A suicide bombing that killed three South Korean tourists in south Sinai has sent shockwaves through the resorts dotting its pristine coastline, with Egypt's vital tourism industry in the crosshairs of militants.
The bombing of the tour bus on Sunday was claimed by an Al-Qaeda-inspired group that had previously focused its attacks on security forces since the military's ouster of Islamist president Mohamed Morsi in July.
The group, Ansar Beit al-Maqdis, said in a statement that the bus attack was "part of our economic war against this regime of traitors."
Scores of policemen and soldiers have been killed in attacks claimed by Sinai-based militants.
But Sunday's bombing threatens to hit the military-installed government's efforts to revive the key tourism industry, which accounts for over 11 percent of Egypt's GDP.
The jihadi group "is a threat to tourism and aims to hinder the roadmap," Egyptian newspapers quoted prime minister Hazem al-Beblawi as saying.
Bus driver Fekri Habib said his company has already cancelled two tourist trips to Saint Catherine's desert monastery, one of the south Sinai destinations that South Koreans had visited before their bus was attacked near a border crossing with Israel.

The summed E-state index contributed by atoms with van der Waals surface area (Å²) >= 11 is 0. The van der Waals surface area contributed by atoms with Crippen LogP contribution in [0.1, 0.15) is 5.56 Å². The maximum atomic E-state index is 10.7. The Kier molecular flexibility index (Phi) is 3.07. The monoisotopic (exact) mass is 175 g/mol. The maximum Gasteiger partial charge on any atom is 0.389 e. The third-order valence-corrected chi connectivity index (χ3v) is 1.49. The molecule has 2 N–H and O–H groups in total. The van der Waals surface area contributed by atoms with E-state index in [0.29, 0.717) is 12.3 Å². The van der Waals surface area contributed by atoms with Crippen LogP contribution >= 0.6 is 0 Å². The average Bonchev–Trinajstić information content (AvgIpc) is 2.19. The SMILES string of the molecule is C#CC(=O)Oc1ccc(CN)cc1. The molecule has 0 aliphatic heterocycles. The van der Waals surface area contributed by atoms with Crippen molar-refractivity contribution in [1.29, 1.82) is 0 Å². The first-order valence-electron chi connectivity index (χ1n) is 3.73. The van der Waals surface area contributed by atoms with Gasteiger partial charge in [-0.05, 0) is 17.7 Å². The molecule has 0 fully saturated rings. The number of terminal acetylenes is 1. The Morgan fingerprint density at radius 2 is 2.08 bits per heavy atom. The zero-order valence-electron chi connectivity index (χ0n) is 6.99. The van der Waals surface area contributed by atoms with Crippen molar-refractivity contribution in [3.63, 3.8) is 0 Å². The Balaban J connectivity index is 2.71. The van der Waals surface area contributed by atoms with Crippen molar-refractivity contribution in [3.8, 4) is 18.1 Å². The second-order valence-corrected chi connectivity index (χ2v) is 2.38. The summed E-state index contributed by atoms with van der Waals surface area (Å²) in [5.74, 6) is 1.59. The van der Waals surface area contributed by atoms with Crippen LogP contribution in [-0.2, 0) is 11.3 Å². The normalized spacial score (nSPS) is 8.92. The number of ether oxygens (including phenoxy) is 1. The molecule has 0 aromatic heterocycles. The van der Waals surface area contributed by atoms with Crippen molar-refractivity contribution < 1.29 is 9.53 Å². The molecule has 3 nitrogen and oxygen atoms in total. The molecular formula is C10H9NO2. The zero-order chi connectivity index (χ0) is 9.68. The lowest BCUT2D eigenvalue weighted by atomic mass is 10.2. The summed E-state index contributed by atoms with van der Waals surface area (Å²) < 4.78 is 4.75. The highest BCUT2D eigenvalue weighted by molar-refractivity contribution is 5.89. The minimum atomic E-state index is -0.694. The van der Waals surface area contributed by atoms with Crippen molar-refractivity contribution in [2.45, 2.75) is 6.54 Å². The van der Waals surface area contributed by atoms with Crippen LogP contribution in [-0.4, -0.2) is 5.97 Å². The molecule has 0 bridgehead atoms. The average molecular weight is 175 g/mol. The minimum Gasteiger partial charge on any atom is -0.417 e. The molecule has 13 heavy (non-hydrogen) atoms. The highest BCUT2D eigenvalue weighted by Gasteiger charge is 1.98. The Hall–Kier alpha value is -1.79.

The peninsula's southern coastline, popular among Western tourists for its animated resort towns, had been spared from the violence rocking the country since a popular uprising toppled strongman Hosni Mubarak in 2011.
In the past three years, "south Sinai was doing well in comparison with other areas, Cairo or Luxor for instance," tourism ministry spokeswoman Rasha al-Azayzi told AFP.
Azayzi said 75 percent of tourists to Egypt visited the Red Sea and south Sinai shores, including the resort city of Sharm el-Sheikh.
With its sunny beaches and coral reefs, south Sinai was considered a safe haven isolated from Egypt's turmoil.
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